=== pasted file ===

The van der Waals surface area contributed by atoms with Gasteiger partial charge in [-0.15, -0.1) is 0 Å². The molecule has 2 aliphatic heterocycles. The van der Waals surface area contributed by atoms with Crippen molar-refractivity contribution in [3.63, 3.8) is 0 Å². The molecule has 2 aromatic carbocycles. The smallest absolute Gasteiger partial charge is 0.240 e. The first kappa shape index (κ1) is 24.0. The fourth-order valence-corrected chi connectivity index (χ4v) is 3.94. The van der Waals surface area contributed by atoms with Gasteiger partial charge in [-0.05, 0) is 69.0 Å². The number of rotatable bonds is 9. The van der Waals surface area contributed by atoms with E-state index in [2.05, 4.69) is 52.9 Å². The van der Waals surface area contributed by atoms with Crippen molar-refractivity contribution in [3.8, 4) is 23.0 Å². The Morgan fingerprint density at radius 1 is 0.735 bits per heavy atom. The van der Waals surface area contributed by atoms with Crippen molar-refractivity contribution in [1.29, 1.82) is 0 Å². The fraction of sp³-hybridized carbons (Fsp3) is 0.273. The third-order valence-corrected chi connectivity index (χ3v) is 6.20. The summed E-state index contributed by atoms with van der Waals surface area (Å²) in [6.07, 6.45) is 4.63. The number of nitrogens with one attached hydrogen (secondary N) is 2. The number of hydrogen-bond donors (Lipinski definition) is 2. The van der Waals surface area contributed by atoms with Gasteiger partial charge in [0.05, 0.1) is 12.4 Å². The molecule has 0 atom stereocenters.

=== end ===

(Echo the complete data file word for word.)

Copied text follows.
The van der Waals surface area contributed by atoms with Gasteiger partial charge in [-0.15, -0.1) is 0 Å². The molecule has 2 aliphatic heterocycles. The van der Waals surface area contributed by atoms with Crippen molar-refractivity contribution in [3.63, 3.8) is 0 Å². The molecule has 2 aromatic carbocycles. The smallest absolute Gasteiger partial charge is 0.240 e. The first kappa shape index (κ1) is 24.0. The fourth-order valence-corrected chi connectivity index (χ4v) is 3.94. The van der Waals surface area contributed by atoms with Gasteiger partial charge in [-0.05, 0) is 69.0 Å². The number of rotatable bonds is 9. The van der Waals surface area contributed by atoms with E-state index in [2.05, 4.69) is 52.9 Å². The van der Waals surface area contributed by atoms with Crippen molar-refractivity contribution in [3.8, 4) is 23.0 Å². The Morgan fingerprint density at radius 1 is 0.735 bits per heavy atom. The van der Waals surface area contributed by atoms with Crippen molar-refractivity contribution in [1.29, 1.82) is 0 Å². The fraction of sp³-hybridized carbons (Fsp3) is 0.273. The third-order valence-corrected chi connectivity index (χ3v) is 6.20. The summed E-state index contributed by atoms with van der Waals surface area (Å²) in [6.07, 6.45) is 4.63. The number of nitrogens with one attached hydrogen (secondary N) is 2. The number of hydrogen-bond donors (Lipinski definition) is 2. The van der Waals surface area contributed by atoms with Gasteiger partial charge in [0.05, 0.1) is 12.4 Å². The molecule has 0 atom stereocenters.